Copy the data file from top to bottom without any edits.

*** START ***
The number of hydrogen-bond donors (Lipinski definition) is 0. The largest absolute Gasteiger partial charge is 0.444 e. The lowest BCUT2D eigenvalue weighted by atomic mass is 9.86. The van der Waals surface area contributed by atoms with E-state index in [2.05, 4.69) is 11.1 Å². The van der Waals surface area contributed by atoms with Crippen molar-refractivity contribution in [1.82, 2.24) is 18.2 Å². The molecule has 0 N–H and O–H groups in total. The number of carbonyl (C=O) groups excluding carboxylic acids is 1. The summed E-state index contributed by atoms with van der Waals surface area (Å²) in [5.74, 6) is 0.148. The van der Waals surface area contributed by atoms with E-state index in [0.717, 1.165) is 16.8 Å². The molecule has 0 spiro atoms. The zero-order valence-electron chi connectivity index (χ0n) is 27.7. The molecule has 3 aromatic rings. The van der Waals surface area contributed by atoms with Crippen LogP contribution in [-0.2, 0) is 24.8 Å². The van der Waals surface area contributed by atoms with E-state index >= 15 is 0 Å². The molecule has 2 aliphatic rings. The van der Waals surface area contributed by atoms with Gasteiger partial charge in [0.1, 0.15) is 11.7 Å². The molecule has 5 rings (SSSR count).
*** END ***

The number of hydrogen-bond donors (Lipinski definition) is 0. The largest absolute Gasteiger partial charge is 0.444 e. The lowest BCUT2D eigenvalue weighted by atomic mass is 9.86. The van der Waals surface area contributed by atoms with E-state index in [2.05, 4.69) is 11.1 Å². The van der Waals surface area contributed by atoms with Crippen molar-refractivity contribution in [1.82, 2.24) is 18.2 Å². The molecule has 0 N–H and O–H groups in total. The number of carbonyl (C=O) groups excluding carboxylic acids is 1. The summed E-state index contributed by atoms with van der Waals surface area (Å²) in [5.74, 6) is 0.148. The van der Waals surface area contributed by atoms with E-state index in [0.717, 1.165) is 16.8 Å². The molecule has 0 spiro atoms. The zero-order valence-electron chi connectivity index (χ0n) is 27.7. The molecule has 3 aromatic rings. The van der Waals surface area contributed by atoms with Crippen LogP contribution in [-0.2, 0) is 24.8 Å². The van der Waals surface area contributed by atoms with E-state index >= 15 is 0 Å². The molecule has 2 aliphatic rings. The van der Waals surface area contributed by atoms with Gasteiger partial charge in [0.1, 0.15) is 11.7 Å². The molecule has 5 rings (SSSR count).